Why Old World Traditions Have a Place in My Family

As a young girl growing up in Orange County, California, my Iranian culture embarrassed me. I wanted to look and dress like my American classmates. My mother, a talented seamstress even today, would knit and sew clothes for my brother and me. The clothes were a far cry from the t-shirts and Dolphin brand shorts my girlfriends preferred.

Throughout elementary school, I threw my mother’s home cooked Persian lunch straight into the garbage bin at school. I finally convinced her to pack peanut butter sandwiches and apple slices. Over time, she learned to make spaghetti, meatloaf, and tacos – staples at my friends’ dinner tables.

But as a mother now, I see how fortunate I had really been to experience the richness of traditional Iranian (and Jewish) food, music, and literature. I look back at my foolishness with remorse and longing. And I ponder how I will pass along the traditions as I raise a family of my own.

Almost every single weekend during my childhood, my parents, brother, and I were invited to one of my Iranian aunt’s houses in Los Angeles. The entire family, cousins, aunts, and uncles, would gather for whatever celebration needed to be honored: the Sabbath, a child’s birthday, or the anniversary of someone’s death.

My grandmother was the family matriarch who orchestrated these events and made sure we were all fed.

“Sit, nini. Sit, little one. I’ll peel some fruit!” she would say to me.

She would use the ritual of fruit peeling to keep my cousins and me hostage while she spoke of Iran. Otherwise, we paid no attention. It was the fruit that lured me in. The innocuous fruit brought me face-to-face with the Old World elders for whom I felt both respect and embarrassment. I hated speaking Farsi, but grandmother did not speak English.

“You should eat this fruit, my little one, but save some room for the meat. You are too skinny!” grandmother always said. 

I would wait patiently for my favorite snack, freshly peeled Persian cucumbers. Persian cucumbers were smaller and less bitter than their larger Western cousins. She peeled them slowly and then generously sprinkled salt on the horizontal halves. The mouth-watering smell of salty crisp cucumbers compensated for how slimy they made my hands feel as the juices ran down my fingers.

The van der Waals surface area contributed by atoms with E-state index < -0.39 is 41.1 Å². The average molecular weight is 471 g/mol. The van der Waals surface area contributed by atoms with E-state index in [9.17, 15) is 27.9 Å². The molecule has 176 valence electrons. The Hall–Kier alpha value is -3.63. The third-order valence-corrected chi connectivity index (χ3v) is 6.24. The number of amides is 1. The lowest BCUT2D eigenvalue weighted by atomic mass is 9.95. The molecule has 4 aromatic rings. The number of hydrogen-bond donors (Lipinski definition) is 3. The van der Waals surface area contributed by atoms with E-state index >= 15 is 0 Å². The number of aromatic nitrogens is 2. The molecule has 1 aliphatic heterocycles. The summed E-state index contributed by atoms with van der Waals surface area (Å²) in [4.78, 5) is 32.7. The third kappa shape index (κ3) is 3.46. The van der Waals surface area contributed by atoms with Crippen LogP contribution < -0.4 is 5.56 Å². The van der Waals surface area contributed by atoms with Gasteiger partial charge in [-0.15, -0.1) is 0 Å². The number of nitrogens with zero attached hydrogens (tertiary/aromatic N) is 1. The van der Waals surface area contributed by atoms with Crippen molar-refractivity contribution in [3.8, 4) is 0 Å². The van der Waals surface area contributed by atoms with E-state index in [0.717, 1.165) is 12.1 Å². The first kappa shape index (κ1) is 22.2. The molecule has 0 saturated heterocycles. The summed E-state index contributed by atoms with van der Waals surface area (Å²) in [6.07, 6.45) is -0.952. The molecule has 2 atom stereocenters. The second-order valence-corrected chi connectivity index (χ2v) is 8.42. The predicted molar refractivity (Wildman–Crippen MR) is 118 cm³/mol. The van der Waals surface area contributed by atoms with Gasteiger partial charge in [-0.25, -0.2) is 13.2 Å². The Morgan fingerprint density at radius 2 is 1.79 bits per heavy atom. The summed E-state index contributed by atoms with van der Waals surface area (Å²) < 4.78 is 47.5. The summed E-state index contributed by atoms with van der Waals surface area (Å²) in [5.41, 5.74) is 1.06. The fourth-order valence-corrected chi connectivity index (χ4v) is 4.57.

In return for the sacred cucumbers, I listened to my grandmother talk about the neighborhood in Tehran, where she once raised my father and his four siblings.

“They all ate meat!” she would explain. “Our home was always filled with laughter and the smell of my dolmeh (meat and rice wrapped in grape leaves). You come to my house and I make it for you next time.” 

Grandmother’s dolmeh recipe continues to be a family treasure. She wrapped rice, meat, raisins, and apricot marmalade inside pickled grape leaves, baked them and served them in small bite sized portions.

All my favorite sweets adorned the various tables throughout her home; flour-covered nougat squares called gaz, and a refreshing pitcher of coarsely grated apples with rosewater. I loved to watch my grandmother peel apples. First, she would get a very small paring knife and gently, but swiftly, circle her way around the core, peeling away the thinnest layer of the apple’s skin. The objective is to peel the entire fruit’s outer shell in one motion without breaking the flow of the skin. It was beautiful to watch her peel. Her hands, like those of a skilled sculptor, worked effortlessly and swiftly. How graceful to observe the skin of a gold and ruby apple fall onto the plate in one swoop!

And then there were the pomegranates. Pomegranate preparation was labor-intensive. Grandmother quartered the crimson fruit, delicately plucked the seeds from the rind, and then poured them into a small bowl. She would say, with her melodic voice, “Now you eat all of these seeds and bring me lots of great-grandchildren!” Pomegranates symbolize fertility in Iranian culture.

Those weekends during my childhood were filled with elaborate stews and savory rice dishes, hours-long games of chess and backgammon – traditional Iranian games that children learn before they could read – and stories from the elders about the Old World.

I cherish them today and hope to pass along these customs to my young daughter, who, thankfully, already begs to learn words in Farsi and to learn how to make proper Basmati rice with potato crisps called tadiq.

What are some of your most beloved memories as a child – and which of these traditions would you love to pass on to your own children? Share your stories with us.

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